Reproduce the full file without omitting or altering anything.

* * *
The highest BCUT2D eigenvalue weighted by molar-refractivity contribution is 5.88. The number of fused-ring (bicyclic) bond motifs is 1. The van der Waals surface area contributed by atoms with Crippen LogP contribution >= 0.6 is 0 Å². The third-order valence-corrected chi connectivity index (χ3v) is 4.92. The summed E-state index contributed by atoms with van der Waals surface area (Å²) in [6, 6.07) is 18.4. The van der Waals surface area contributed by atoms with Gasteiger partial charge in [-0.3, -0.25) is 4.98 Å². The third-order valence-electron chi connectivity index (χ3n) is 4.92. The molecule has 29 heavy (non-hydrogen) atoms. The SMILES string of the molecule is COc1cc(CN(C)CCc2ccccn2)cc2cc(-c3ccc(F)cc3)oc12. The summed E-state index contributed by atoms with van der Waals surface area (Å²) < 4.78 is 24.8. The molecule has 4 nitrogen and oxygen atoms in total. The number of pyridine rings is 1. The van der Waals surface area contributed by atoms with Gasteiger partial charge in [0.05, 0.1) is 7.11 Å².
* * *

The highest BCUT2D eigenvalue weighted by molar-refractivity contribution is 5.88. The number of fused-ring (bicyclic) bond motifs is 1. The van der Waals surface area contributed by atoms with Crippen LogP contribution >= 0.6 is 0 Å². The third-order valence-corrected chi connectivity index (χ3v) is 4.92. The summed E-state index contributed by atoms with van der Waals surface area (Å²) in [6, 6.07) is 18.4. The van der Waals surface area contributed by atoms with Gasteiger partial charge in [-0.3, -0.25) is 4.98 Å². The third-order valence-electron chi connectivity index (χ3n) is 4.92. The molecule has 29 heavy (non-hydrogen) atoms. The SMILES string of the molecule is COc1cc(CN(C)CCc2ccccn2)cc2cc(-c3ccc(F)cc3)oc12. The summed E-state index contributed by atoms with van der Waals surface area (Å²) < 4.78 is 24.8. The molecule has 4 nitrogen and oxygen atoms in total. The number of pyridine rings is 1. The van der Waals surface area contributed by atoms with Gasteiger partial charge in [0.05, 0.1) is 7.11 Å².